Eighteen-year-old Amrit Sabharwal had a similar experience. “I learned things I didn’t even know were part of the legal system. Things like, you cannot drop out of school until a certain age. As a young person you want to have a successful life but sometimes young people do things that are not going to make them successful, and knowledge of the legal system helps you understand what you should do, and what you shouldn’t.” Ms. Sabharwal added. “If you’re watching a friend who is going through something and you really want to help but are not able to help, that’s when you look at the legal issues. Through information I learned, I was able to help people that were my age. It’s definitely important.”

One of the project’s guest speakers was Mary Birdsell, B.A., LL.B, who is the executive director of Justice for Children & Youth.

“One of the things I think is really significant about these types of programs is the way in which they really engage young people to get informed,” said Ms. Birdsell. “They gain the sense that they might have rights that are actually theirs; that they don’t have to access through an adult. I think it’s empowering.”

Understandably, school was one of the topics the youth were very interested in. Not only did the majority of youth not know that they had to reach a minimum age, by law, to leave school, most were not aware that they had certain rights to stay in school too.

Ms. Birdsell shared an example of how young people’s lack of awareness of the law and of their rights can have a lifetime consequence. A high school administrator asked a young person to leave the school because he had reached the age of 18, even though the student had not graduated yet. What the young person did not know is that the law can allow for up to seven years of a free high school education. This young person’s prospects in life will vary greatly depending on whether he leaves high school without a diploma or exerts his right to have more time to graduate.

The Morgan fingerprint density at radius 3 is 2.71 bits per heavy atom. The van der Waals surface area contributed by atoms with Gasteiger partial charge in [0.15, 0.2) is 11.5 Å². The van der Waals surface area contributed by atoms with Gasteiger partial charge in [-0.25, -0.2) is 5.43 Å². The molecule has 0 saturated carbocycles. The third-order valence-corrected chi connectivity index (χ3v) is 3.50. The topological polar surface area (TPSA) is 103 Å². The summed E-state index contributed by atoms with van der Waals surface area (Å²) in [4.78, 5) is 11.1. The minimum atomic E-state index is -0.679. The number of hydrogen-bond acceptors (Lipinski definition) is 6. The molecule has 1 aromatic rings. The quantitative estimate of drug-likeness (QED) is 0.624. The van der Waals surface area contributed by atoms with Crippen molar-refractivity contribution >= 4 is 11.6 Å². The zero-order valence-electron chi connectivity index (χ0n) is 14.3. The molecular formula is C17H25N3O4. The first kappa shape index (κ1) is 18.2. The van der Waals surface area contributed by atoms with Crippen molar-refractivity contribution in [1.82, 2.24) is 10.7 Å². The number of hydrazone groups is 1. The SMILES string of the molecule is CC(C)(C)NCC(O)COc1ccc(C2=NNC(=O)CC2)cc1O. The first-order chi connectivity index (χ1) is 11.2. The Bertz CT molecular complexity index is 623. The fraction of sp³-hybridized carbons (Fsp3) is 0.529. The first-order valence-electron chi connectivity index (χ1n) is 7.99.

“I think the greatest access to justice issue for young people overall is the failure by adults to recognize young people as independent rights holders”, added Ms. Birdsell. “Children and youth have the right to expect their rights to be respected.”

Adonis Huggins is the executive director of Regent Park Focus Youth Media Arts Centre. One of his main goals is to help the youth at the centre to share what they learned with a broader audience and help more young people understand the law and how to apply it in their lives. “The more we can create youth-friendly resources that are made available where youth are interacting and engaging, those are the kinds of projects that will be really helpful in making young people aware and educated in the justice system, and making it accessible.”

You can see all of the Youth & the Law videos on Regent Park TV’s YouTube Channel